Two of the things I most want to define myself by (aside from my relationships and my attempts at being a decent person) are my instrument making and my writing. Yet somehow, more often than not, the treadmill of chores takes priority, as do the needs of others around me like my kids and my customers and even our silly dog. There are rehearsals to attend and meals to make and little things like filling the gas tank and collecting dishes from around the house that nibble away at my available time. Whole days, then weeks, then months, and even years slip by where I'm not doing the things I most want to do. Stepping back, that looks ridiculous.
I know how to fix this, I just have to do it.
When I talk to younger women in instrument making the main questions
they have for me are about how to keep doing it after having children. (I
remain fascinated by the fact that this is never an automatic question
about men. No one assumes once a man has children he won't be able
to continue doing his work. The expectations of women are different, both about us and by us.) And I tell them that the answer is simple, just not easy to do:
You must carve out time that is yours and be ruthless and unapologetic about protecting it.
I can only be productive in violin making when I am in my shop. When I make a point of getting into my shop every single day--even if it's just for ten minutes after a rehearsal and before I go to bed--then work gets done.
It's not too much, even with small children around, to insist on anywhere from ten minutes to an hour to do the work you want to do every day. When my husband was deployed the first time and I had a preschooler, a toddler, and a newborn to care for all alone, one of the few things that kept me sane was finding time to build a couple of instruments. (One was a violin on commission, and the other was a viola for myself that I still play.) Usually it was after the girls were in bed and I could put the baby in a swing in my shop to keep an eye on him as I worked. It often meant sacrificing some sleep or putting off the dishes or laundry an extra day, but while I was doing the work I cared about I was completely myself. Not someone's mom or wife or employee--just me doing what I wanted to do, and I loved it.
Somehow we imagine as our children get older and become more capable that there will be more time for ourselves, but this doesn't pan out. Yes, it is miraculous when you can start leaving your children alone in the house, and I don't miss being responsible for things like dressing everyone all the time. But things like diaper changes get swapped for constantly transporting people to activities, and the sheer exhaustion of trying to keep on top of all the assignments other people have given your kids I'd put up against simply chasing a toddler around the block any day.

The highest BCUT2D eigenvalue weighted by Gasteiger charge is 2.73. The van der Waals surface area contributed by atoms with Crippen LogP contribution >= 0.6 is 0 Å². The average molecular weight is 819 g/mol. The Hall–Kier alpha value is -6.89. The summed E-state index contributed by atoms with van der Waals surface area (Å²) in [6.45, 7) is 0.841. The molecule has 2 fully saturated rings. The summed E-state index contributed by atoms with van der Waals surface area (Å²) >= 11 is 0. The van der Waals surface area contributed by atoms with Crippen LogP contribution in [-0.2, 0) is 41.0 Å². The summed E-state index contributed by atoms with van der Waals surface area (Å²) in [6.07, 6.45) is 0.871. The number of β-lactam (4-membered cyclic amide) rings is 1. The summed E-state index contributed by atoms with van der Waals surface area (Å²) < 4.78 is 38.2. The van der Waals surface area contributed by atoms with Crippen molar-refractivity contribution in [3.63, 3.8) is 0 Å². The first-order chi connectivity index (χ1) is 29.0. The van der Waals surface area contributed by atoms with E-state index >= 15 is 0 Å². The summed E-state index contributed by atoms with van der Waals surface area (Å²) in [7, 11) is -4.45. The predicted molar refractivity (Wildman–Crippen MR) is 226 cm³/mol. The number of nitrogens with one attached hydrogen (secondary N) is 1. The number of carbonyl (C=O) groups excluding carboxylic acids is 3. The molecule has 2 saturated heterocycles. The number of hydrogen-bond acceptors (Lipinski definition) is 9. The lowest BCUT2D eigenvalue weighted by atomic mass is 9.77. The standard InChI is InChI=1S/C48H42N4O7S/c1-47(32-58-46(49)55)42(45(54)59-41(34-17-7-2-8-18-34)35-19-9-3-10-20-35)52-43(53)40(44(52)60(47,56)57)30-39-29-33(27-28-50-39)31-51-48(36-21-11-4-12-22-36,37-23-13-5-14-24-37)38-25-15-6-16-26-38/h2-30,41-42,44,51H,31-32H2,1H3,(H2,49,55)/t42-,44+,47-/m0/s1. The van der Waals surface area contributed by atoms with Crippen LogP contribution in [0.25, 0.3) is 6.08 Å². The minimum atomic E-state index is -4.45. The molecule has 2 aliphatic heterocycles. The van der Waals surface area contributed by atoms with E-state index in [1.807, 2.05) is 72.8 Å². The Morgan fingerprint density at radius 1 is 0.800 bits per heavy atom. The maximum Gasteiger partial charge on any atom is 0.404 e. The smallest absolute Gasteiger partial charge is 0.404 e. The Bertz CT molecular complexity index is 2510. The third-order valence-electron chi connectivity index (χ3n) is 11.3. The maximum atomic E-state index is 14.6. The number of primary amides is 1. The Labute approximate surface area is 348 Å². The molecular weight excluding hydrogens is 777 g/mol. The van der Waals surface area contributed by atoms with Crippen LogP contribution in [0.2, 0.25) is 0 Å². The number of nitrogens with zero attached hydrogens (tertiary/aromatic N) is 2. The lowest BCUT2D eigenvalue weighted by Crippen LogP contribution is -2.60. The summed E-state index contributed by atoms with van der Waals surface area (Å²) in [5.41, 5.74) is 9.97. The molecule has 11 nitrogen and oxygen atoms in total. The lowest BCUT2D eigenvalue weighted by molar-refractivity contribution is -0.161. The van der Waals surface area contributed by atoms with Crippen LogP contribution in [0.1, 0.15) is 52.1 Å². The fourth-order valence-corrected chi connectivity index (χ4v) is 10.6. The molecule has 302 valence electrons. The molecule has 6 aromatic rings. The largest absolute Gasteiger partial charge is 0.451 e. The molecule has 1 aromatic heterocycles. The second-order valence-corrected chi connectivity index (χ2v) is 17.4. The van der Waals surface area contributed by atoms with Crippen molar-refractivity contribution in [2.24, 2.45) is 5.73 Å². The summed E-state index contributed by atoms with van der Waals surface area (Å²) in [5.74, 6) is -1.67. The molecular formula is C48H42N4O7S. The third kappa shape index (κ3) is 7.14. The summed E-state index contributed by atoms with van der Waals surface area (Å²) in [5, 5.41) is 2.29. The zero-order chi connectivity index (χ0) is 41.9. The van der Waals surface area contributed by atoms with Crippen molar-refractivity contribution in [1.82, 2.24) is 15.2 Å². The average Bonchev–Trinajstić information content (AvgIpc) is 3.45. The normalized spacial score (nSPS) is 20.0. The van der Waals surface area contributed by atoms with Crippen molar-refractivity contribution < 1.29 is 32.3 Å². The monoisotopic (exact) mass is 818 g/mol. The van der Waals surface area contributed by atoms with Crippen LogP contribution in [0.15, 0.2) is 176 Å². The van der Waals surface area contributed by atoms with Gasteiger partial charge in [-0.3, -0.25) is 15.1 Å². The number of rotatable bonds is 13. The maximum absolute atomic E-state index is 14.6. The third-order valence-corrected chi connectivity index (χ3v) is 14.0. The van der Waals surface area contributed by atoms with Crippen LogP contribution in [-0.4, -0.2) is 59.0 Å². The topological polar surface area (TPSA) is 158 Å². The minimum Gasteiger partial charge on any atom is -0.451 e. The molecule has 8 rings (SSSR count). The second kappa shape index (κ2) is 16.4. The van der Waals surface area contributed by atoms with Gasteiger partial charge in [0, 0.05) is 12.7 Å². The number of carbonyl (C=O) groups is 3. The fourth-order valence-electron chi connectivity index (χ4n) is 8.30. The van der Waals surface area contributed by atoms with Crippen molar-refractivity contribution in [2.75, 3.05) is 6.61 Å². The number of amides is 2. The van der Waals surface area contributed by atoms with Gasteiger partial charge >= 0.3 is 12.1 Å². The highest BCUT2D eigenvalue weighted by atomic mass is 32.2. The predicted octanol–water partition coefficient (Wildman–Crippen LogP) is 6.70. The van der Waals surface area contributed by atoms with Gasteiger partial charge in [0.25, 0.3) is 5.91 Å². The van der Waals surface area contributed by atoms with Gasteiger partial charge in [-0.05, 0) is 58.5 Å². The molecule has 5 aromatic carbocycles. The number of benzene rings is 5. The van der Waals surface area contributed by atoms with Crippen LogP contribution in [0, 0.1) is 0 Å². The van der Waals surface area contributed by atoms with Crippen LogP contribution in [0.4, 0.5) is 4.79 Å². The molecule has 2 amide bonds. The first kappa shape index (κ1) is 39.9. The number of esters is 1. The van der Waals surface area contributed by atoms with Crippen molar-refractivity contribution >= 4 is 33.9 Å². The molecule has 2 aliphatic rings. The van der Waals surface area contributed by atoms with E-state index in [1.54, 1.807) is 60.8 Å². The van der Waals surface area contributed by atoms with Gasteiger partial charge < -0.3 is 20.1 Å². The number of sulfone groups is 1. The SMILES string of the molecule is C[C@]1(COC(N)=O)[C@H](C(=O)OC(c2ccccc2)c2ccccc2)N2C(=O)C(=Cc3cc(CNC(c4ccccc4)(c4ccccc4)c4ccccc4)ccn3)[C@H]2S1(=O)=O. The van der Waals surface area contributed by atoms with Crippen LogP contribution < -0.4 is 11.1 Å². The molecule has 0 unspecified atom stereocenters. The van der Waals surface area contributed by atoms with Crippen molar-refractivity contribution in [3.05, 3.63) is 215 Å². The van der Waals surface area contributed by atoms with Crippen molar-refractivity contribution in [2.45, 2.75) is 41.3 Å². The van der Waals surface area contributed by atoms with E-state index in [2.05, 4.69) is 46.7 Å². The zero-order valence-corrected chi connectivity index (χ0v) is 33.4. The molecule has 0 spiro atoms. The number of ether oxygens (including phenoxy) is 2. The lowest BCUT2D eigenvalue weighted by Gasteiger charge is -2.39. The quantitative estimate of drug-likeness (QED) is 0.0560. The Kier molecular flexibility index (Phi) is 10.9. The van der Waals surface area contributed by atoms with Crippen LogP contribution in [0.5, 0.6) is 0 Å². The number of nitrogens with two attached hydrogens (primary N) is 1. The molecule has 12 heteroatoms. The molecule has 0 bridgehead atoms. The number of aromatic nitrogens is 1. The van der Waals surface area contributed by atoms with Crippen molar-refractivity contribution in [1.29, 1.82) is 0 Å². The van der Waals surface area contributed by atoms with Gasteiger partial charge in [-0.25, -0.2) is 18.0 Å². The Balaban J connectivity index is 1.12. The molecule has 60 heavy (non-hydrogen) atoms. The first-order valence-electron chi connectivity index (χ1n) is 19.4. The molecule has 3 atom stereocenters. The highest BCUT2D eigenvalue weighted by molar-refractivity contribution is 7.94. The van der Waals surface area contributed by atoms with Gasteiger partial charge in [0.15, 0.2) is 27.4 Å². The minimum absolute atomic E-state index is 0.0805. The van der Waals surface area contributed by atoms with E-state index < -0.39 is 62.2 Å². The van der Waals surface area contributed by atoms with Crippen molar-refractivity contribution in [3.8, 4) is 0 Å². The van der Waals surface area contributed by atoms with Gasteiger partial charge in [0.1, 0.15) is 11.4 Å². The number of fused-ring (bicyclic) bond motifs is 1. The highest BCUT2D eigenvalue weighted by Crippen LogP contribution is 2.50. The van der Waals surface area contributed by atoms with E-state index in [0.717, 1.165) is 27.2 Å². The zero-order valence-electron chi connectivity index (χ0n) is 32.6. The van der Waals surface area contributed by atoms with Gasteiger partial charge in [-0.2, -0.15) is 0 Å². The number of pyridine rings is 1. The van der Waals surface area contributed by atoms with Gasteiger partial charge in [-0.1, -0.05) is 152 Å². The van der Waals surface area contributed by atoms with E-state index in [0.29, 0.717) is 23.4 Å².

So as much as I assumed making time for what I want to do would be easier now than in the past, it isn't. And somehow writing and building become the things most readily sacrificed when time gets short.
But when I think back to the days of my first baby, and how I started down that mental path of believing things will "get easier when," I remember coming to the realization then that that time would never come. It would never be easier, and if I waited for that time to happen I would never build a violin again. So I made the time.
This goes in waves for me over the years. Something will happen that will take over my life for a while and I genuinely can't make the time for what I want to be doing, and then when time opens up again there are a million things vying to fill the void. I have to stop and remind myself that I am entitled to have set times that are mine for what I want to do, and then defend it--mostly from myself and the guilt that comes of not simply serving others every minute.
I have a self-imposed deadline for completing a couple of violins (one of which is for my oldest daughter) and I am determined to meet it. This has meant staying up every night until about 2 a.m. and sleeping in instead of swimming for a while, but I'm so much happier when I can see myself making progress. Once these violins are built I will go back to a more reasonable schedule of only guaranteeing myself an hour or so of shop time each day, but right now I need to make this a priority in order to not feel like I am letting my building days endlessly slip through my fingers. Life is short. I don't want to reach the end of mine and regret not having finished the things I wanted to get done.
Next year that will mean more focus on writing. I'm tired of my novels sitting in limbo, and I will reserve time to get them done the same way I am doing for my instruments. My house is a wreck and the pile of unread books by my bed continues to grow and the list of other things I'm not going to get to is long, but I am determined to not neglect the things that make me, me. I'm very lucky to have that privilege. I just need to keep doing the work.